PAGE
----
By Andy Rowell
Work by scientists from the National Oceanography Centre (NOC) and the University of Southampton, who have plotted where the condensate ends up, believe that the spill could even reach Japan within a month. In doing so, it could severely impact locally important reefs, fishing grounds and protected marine areas.
An Iranian tanker, the Sanchi sank on Jan. 14 after colliding with a cargo ship and setting fire. Thirty two members of the crew were lost.
The ship was carrying 136,000 tons of ultra-light condensate when it sank. What is puzzling scientists is where this will end up and how much damage will be caused.
The scientists from Southampton predict that the condensate could enter the regionally important Kuroshio current and then be "transported quickly along the southern coasts of Kyushu, Shikoku and Honshu islands, potentially reaching the Greater Tokyo Area within 2 months. Pollution within the Kuroshio may then be swept into deeper oceanic waters of the North Pacific."
According to the scientists, "The revised simulations suggest that pollution from the spill may be distributed much further and faster than previously thought, and that larger areas of the coast may be impacted."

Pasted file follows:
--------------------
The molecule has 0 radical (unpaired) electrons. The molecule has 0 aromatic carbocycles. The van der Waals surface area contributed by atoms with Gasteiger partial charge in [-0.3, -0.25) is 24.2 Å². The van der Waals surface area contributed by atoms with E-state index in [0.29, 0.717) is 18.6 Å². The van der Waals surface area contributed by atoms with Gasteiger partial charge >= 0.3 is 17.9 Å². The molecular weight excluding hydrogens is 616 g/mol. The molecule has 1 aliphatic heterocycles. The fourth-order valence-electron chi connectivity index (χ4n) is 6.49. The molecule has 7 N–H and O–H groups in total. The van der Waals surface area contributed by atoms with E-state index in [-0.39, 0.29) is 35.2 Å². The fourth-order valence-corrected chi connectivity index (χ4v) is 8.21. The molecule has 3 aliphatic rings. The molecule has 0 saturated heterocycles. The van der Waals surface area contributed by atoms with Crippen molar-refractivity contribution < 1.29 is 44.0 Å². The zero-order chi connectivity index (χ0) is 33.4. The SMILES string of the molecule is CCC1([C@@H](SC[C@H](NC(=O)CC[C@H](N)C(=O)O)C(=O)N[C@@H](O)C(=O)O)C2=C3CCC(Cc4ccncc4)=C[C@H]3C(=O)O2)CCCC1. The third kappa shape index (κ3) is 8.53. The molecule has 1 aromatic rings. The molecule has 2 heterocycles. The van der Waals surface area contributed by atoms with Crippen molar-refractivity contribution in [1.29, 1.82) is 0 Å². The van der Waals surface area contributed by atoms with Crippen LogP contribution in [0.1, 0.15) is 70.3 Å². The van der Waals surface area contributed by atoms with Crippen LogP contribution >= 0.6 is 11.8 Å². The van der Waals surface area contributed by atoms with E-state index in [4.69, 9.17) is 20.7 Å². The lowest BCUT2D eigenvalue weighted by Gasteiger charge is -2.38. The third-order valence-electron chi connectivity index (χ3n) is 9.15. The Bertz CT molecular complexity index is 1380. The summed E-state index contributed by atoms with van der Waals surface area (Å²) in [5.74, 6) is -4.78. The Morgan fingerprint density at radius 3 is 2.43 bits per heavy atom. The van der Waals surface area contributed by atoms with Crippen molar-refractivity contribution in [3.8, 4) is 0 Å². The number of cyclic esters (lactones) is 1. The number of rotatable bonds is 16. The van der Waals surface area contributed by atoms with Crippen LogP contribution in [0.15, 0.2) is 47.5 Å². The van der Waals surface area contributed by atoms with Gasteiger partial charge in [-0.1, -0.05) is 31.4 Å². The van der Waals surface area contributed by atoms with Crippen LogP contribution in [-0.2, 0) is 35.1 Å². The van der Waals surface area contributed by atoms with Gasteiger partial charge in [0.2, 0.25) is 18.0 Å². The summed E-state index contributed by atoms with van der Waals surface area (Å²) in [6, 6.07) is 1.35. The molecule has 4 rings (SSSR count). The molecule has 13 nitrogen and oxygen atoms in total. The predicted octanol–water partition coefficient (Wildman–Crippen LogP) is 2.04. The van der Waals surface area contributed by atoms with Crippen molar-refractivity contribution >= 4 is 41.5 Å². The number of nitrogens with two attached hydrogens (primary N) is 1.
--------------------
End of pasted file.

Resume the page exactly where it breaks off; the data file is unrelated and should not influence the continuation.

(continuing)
Their recent simulations "also shift the focus of possible impacts from South Korea to the Japanese mainland, where many more people and activities, including fisheries, may be affected."
Another issue concerning scientists is the toxic nature of condensate and how we are entering the unknown. Simon Boxall, of the University of Southampton's National Oceanography Centre, told the BBC earlier this month, "It's not like crude, which does break down under natural microbial action. This stuff actually kills the microbes that break the oil down."
Indeed, as an article in the scientific journal Nature recently noted about the condensate, "The lighter petroleum that spilled has never before been released in such massive quantities in the ocean."
Rick Steiner, a former University of Alaska professor in Anchorage and global expert on oil spills, including the Exxon Valdez, told Nature, "This is charting new ground, unfortunately. This is probably one of the most unique spills ever."
In other news reports, Steiner, who has been outspoken since the disaster, talks of the spill being "a very big deal. There has been serious ecological injury."
How much injury or what type, we don't know yet. As usual with oil spills, it will take time for the impact to become truly apparent. Ralph Portier is a marine microbiologist and toxicologist at Louisiana State University in Baton Rouge. He told Nature, "Most oil spills have a chronic toxicological effect due to heavy residuals remaining and sinking over time. This may be one of the first spills where short-term toxicity is of most concern."
Reposted with permission from our media associate Oil Change International.